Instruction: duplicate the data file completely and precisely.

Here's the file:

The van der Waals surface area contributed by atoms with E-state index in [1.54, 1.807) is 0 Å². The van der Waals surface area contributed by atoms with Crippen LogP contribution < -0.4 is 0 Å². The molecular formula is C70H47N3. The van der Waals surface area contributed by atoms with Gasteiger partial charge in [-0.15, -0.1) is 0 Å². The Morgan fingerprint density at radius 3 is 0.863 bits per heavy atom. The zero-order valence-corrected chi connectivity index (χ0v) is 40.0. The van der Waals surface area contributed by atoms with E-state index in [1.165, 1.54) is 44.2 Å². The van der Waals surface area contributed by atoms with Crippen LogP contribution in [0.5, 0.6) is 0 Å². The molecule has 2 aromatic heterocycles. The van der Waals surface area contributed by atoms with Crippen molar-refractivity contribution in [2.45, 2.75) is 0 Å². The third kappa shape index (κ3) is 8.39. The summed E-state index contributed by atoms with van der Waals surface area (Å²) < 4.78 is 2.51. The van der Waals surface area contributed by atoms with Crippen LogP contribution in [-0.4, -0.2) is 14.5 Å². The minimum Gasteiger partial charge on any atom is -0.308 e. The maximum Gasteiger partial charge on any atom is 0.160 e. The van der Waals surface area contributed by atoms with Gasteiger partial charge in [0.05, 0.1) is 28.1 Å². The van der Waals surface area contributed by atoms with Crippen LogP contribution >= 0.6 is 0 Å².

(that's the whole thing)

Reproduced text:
The van der Waals surface area contributed by atoms with E-state index in [1.54, 1.807) is 0 Å². The van der Waals surface area contributed by atoms with Crippen LogP contribution < -0.4 is 0 Å². The molecular formula is C70H47N3. The van der Waals surface area contributed by atoms with Gasteiger partial charge in [-0.15, -0.1) is 0 Å². The Morgan fingerprint density at radius 3 is 0.863 bits per heavy atom. The zero-order valence-corrected chi connectivity index (χ0v) is 40.0. The van der Waals surface area contributed by atoms with E-state index in [1.165, 1.54) is 44.2 Å². The van der Waals surface area contributed by atoms with Crippen LogP contribution in [0.5, 0.6) is 0 Å². The molecule has 2 aromatic heterocycles. The van der Waals surface area contributed by atoms with Crippen molar-refractivity contribution in [2.45, 2.75) is 0 Å². The third kappa shape index (κ3) is 8.39. The summed E-state index contributed by atoms with van der Waals surface area (Å²) < 4.78 is 2.51. The van der Waals surface area contributed by atoms with Crippen LogP contribution in [-0.4, -0.2) is 14.5 Å². The minimum Gasteiger partial charge on any atom is -0.308 e. The maximum Gasteiger partial charge on any atom is 0.160 e. The van der Waals surface area contributed by atoms with Gasteiger partial charge in [0.05, 0.1) is 28.1 Å². The van der Waals surface area contributed by atoms with Crippen LogP contribution >= 0.6 is 0 Å².